Diana indulged him as they headed down the road, tuning out his banter as much as possible.
Finally, he quieted, although she suspected it was more from exhaustion than from lack of words. Her feet were beginning to feel heavy and her hunger becoming unbearable.
They stopped at a crossroads, as Diana waited for the clown to figure which direction they would head towards.
"I believe this road," he said, pointing to the left, "leads to Small Valley. The one to the right leads to Lexumberg. That's where the tournament is held."
Heading to the right, they walked for several more miles, before a light shone in the distance, and Diana breathed a sigh of relief. It had to be, it must be, a tavern.
And it was.
Horses were lined up outside of the long building; the smell of food and sound of glasses and plates clinking came from inside. It was almost dark, and Diana felt comfortable venturing inside.
As they made their way in, a man was thrown out the open door landing spread eagle on the ground. He didn't get up.
"Keep yer hands to yerself, bub!" the bouncer said, wiping his hands.
He turned and looked at both of them with his unruly black hair and long mustache, pulled into a smirk. His pale skin looked as though he hadn't seen the light of day in some time.
"Whadd're you lookin' at?!" he bellowed?
Diana looked up at the tavern sign and read the words, "Lobo's Place."
O'Brien put his hands on his hips and huffed. "I've heard of the guy. Used to be a bounty hunter."
"Good for him," Diana said, and walked into the tavern, as the clown followed closely behind her, holding onto her cape.
The tavern was lined with long tables, piled high with food that was being crammed into the faces of a surly crowd. Buxom waitresses in short dresses maneuvered through the room, delivering drinks and plates of food, trying to avoid getting pinched and prodded.
Diana sneered and walked over to the bar, tapping Lobo on the shoulder.
"Whaddaya want!" he yelled.
"A room," she said, lowering her voice.
He narrowed his eyes and stared down at her and then at O'Brien.
"You and him, huh? It'll cost ya extra. I don't go in for the funny stuff."
"Hey!" yelled O'Brien.
Lobo growled down at the skinny man, who ducked back behind Diana's cape.
Diana pulled out her pouch, and tossed a few gold coins on the bar. Lobo's eyes gleamed as his mouth stretched into a wide grin.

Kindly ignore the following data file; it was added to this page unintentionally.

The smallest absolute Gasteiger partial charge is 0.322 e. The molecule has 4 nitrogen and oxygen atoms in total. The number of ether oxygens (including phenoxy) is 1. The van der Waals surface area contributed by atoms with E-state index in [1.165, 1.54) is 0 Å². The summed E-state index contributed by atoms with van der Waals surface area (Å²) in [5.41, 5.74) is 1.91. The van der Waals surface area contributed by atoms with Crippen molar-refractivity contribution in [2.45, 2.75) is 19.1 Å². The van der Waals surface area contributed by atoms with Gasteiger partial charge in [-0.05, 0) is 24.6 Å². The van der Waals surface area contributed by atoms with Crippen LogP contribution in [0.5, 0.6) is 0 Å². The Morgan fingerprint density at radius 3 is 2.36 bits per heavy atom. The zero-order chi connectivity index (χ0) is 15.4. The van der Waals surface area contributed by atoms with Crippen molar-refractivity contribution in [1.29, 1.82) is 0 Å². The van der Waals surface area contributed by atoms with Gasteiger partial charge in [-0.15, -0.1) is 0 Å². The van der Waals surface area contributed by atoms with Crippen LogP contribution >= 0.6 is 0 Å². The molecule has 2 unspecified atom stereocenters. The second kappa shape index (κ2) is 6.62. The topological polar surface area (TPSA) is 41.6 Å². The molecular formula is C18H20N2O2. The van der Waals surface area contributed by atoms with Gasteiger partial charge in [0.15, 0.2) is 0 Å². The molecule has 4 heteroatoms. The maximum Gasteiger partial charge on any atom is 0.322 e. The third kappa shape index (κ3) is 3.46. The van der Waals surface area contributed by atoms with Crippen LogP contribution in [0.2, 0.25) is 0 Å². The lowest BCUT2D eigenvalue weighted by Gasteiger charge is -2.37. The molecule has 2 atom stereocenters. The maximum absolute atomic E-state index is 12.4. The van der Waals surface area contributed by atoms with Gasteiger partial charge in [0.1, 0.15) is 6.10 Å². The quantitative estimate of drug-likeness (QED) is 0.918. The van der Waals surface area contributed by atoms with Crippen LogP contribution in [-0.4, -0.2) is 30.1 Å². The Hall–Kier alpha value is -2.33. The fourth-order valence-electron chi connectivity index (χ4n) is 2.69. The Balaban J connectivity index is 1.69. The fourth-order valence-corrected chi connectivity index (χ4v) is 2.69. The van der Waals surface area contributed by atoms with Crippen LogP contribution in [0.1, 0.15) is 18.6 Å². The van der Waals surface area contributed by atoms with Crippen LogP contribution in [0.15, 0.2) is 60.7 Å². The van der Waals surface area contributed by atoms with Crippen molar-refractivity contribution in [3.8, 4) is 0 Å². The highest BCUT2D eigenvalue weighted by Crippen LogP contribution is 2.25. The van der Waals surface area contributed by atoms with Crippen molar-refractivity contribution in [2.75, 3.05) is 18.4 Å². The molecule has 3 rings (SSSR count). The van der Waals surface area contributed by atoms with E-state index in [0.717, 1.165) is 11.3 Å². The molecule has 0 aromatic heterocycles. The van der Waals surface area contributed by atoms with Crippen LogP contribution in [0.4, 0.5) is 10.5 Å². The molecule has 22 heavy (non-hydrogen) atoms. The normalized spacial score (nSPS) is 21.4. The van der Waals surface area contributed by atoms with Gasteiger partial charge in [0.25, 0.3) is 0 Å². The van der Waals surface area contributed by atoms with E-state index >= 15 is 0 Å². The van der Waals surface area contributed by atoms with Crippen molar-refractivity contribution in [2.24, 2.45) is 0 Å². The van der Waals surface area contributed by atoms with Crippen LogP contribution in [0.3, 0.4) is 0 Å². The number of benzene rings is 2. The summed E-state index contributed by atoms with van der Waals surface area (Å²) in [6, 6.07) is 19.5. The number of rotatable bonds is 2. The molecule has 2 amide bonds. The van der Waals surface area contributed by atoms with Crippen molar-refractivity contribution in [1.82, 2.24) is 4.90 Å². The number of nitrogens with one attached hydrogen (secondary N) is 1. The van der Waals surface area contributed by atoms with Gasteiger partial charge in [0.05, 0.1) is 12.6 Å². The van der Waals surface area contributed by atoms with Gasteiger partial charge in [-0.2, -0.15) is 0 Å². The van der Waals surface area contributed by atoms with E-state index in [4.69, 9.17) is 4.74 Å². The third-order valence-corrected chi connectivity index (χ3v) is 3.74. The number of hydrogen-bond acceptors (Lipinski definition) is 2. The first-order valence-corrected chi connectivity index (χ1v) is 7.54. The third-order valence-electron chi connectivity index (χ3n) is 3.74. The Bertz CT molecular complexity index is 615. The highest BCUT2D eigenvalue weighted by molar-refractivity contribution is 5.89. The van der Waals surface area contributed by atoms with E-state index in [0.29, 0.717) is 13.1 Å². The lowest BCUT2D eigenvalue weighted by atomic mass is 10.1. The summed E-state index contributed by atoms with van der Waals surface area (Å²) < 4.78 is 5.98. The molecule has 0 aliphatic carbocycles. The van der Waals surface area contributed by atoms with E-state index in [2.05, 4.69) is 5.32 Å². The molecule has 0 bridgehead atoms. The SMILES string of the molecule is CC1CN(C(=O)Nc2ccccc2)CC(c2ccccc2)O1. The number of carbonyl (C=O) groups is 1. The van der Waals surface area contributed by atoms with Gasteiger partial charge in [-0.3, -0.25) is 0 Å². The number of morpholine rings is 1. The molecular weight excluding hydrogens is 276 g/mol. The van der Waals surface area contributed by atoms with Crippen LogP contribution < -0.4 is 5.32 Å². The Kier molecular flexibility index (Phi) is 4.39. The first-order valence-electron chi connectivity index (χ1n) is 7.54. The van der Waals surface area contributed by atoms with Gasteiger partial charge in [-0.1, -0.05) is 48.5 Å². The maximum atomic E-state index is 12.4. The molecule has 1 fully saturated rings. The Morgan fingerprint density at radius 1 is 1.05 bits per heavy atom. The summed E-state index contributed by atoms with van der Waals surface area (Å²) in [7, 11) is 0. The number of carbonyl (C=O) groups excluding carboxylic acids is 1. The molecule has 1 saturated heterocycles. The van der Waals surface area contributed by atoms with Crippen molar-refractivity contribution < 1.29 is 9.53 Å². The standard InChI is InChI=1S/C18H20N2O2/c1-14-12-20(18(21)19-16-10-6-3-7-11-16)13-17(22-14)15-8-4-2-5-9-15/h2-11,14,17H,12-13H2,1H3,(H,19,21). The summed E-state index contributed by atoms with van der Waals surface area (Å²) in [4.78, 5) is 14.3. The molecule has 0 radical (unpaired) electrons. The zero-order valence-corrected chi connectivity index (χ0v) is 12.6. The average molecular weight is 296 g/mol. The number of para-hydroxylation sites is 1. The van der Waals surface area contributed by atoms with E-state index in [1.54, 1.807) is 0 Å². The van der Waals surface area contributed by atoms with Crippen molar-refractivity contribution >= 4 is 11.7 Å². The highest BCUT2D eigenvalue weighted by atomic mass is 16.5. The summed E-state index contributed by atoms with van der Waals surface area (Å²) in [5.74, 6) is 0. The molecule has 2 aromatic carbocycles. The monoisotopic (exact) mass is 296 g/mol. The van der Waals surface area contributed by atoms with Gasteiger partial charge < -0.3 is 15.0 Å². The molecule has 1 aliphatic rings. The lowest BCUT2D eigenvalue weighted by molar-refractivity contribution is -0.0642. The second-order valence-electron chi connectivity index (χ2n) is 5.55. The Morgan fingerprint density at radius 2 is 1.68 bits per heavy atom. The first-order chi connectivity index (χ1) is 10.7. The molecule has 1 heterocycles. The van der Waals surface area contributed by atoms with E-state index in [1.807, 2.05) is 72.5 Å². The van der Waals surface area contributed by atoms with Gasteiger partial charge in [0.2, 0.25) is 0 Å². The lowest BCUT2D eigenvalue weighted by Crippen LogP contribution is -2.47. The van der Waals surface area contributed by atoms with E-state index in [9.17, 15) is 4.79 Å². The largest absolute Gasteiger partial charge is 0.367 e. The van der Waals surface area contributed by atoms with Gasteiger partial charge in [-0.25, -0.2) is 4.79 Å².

"Have a seat!" he said, his demeanor suddenly friendly. He directed them to a small table in the corner and ordered the waitress over. "Give 'em whatever they want, babe!" he said, smacking her behind as he walked away, laughing.
The waitress grinned at them, O'Brien eyeing her assets approvingly. Diana kicked him under the table, making him jump, and ordered them food and a lager each. O'Brien watched the waitress saunter away, rubbing his bruised knee.
"What was THAT for?!"
She didn't answer, and instead looked around the tavern, noticing that some of the eyes had turned in their direction. Unwanted attention. Looking away, she turned back to O'Brien as something caught her eye. A glint of boots set on a table in one darkened corner lined with shining dark armor. A pair of eyes shone back from the shadows, locking with hers.
The waitress returned, and placed the mugs on the table and a plate of food. Her eyes lit up as Diana paid her with gold, and she quickly looked around and shoved it into her bodice, saying a whispered thank you.
"You shouldn't flash that around here," said O'Brien, lowly.
"So it seems."
She glanced back at the corner where the armored man had sat, but he was gone. Eyes searching the room, she found he was nowhere in sight.
O'Brien was tipping back his glass for the fifth time that night, and talking non-stop to the waitresses that surrounded him. Diana quietly drank her lager and excused herself, heading up the stairs with Lobo to the sleeping quarters.
As they reached the door, he pushed it open on its heavy hinges and sniffed.
"You sure smell funny, for a guy."
Diana ignored him, shoving her way past him into the room, and slamming the door shut behind her.
Downstairs, O'Brien decided that his bladder needed a break. Stepping outside, he stumbled out the front door of the tavern, whistling to himself and heading around the corner.
He stood against the building and looked up into the sky.
"Hello, moon," he said with a slur, "Hello, stars. Hello…URK!"
The gauntlet gripped him around the neck, and turned him, shoving him against the wall.
"Hello, Eel," said the man, leaning into the shadows, but still concealing his face.
"D-do I know you?" the clown stammered.
The hand released him, and he sank to the ground. O'Brien's eyes followed up the length of the man, over his midnight armor, up past his broad shoulders and to the helmet masking most of his face. The two ornamental wings atop it were a dead giveaway.
"Oh," he said. " You."
"Where's the information you promised me?" snarled the man.
"I was, just, um…getting it?" O'Brien said, weakly.
"No you weren't. Who are you swindling now?"
O'Brien slowly rose to his feet, a puzzled look on his face. "Actually, I dunno. Never got his name. Plenty of gold on him, though."
The gauntlet was around his throat again, lifting him off the ground and pressing his back to the tavern's side.
"Impossible, but you're more stupid than I first thought."
"The guy saved my life, okay?"
"Put him down!"
They both turned their heads and looked to see Diana staring them down, her sword pointed towards the dark knight. He dropped O'Brien without a thought, turning towards her.
"I wouldn't do that, if I were you."
"Go about your business."
He pulled a long sword out of its sheath and pointed it towards the ground before him, wresting both hands on the hilt.
"That's exactly what I was doing. What's your business with The Eel?"
Diana took a step towards him, refusing to answer. Something about his casual demeanor irritated her. O'Brien began to slide against the wall towards her, and stopped when the knight pressed a lever in his gauntlet with his forefinger, and launched a dagger from it.